“I miss the energy of concerts! You can feel everyone is there because they love that person and you all have that shared interest."
Nairobi Toombs
I asked what’s been the hardest part of the pandemic, and Iris said, “Getting used to the disappointment of things getting canceled.”

COVID-19 has stolen many rites of passage from us this year. As close friends in Chicago, it is almost mandatory to attend the Lollapalooza music festival every summer. Nairobi said she missed the energy of concerts in general. “The friends you make at concerts, you probably won't ever see them again but they feel like soulmates when you're with them.”

When I asked Nairobi if this year has had a silver lining for her, she mentioned that one of her closest friendships were formed through TikTok.

“I was scrolling on TikTok and I saw this video of this really pretty girl in California with cool fits and her life looked really fun. I commented, ‘Hey I know we would be friends if we lived in Chicago.’ I didn't expect anything of it. I just thought it would be nice. Then she DM’d me and said, ‘I’m coming to Chicago next month!’ We ended up instantly connecting and I got really close with her family and I am actually going to visit them in Malibu in the future,” Nairobi said.

Friendships formed, and others strained

Nairobi’s friendship with her new friend blossomed while they were together in Chicago. Even though they met online, she told me that their friendship was just as deep as the ones she’s formed with friends at school.

Nairobi is no stranger to making friends remotely. She made her first online friend while commenting on an influencer’s Instagram posts. When she moved to Chicago her freshman year, she “found friends before the school year started on Instagram and sent them a message asking them to hang out.”

My friend Ava talked about how the pandemic has helped her get to know herself better and realize who her real friends were.
“I feel like I spent so much time trying to be someone else around people that all of a sudden I was so free when I wasn’t around them.”
Ava Viti
She just started her junior year and said the biggest change in her life this year has been moving on from friendships that drifted apart. She found that the isolation of quarantine led people to reveal their true selves, which resulted in many people growing apart, she said.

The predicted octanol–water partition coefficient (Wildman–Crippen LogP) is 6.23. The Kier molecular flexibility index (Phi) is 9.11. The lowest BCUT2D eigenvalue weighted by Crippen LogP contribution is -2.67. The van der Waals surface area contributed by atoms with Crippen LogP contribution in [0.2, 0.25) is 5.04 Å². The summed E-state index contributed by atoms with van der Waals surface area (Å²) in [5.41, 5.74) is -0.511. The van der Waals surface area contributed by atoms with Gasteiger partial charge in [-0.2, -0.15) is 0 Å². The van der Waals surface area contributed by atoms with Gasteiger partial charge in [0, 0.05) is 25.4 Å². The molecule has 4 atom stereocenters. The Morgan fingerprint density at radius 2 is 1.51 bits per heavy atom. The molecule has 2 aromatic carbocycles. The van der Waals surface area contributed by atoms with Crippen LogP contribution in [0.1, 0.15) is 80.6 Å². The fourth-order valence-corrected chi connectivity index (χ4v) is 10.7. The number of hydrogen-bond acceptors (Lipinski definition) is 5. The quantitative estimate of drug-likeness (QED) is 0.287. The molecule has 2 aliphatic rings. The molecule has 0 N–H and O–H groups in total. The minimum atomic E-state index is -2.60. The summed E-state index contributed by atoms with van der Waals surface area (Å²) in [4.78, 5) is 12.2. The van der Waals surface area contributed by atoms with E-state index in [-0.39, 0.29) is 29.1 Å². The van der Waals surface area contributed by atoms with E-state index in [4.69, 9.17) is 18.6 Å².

Ava practiced meditation over the quarantine, which helped her center more of her thoughts and understand why she had specific emotions in different situations.

“I’ve been able to spend a lot of time really seeing who my true friends are and learning that not everyone is meant to be in your life. You kind of have to be your own best friend first and really love yourself before you can put all your energy out to other people,” she said.

Ava noticed the friendships she no longer has were with people that “stopped reaching out.” A lot of the work she did to learn more about herself also allowed her to notice a change in the way she felt when she wasn’t around some people. Ava expressed, “I feel like I spent so much time trying to be someone else around people that all of a sudden I was so free when I wasn’t around them.”

Holding on and letting go

Once the quarantine was lifted in Chicago, we began seeing each other in person, wearing masks around each other as we didn’t want to spread anything we had picked up from the grocery store or the pharmacy. Now, as the world has gone back to some semblance of normalcy, we’ve gone back to working, but we do make it a priority not to be around too many other people aside from our small group of friends.

This year has been a battle, and my friendships have helped me get through every hard moment. We’ve grown so much and formed unbreakable bonds. We often talk about all of the stuff we desperately want to leave behind in 2020 — from serious things like bigotry and the coronavirus to things like wearing leggings all the time. But when it comes to my friendships, I’m holding on tight.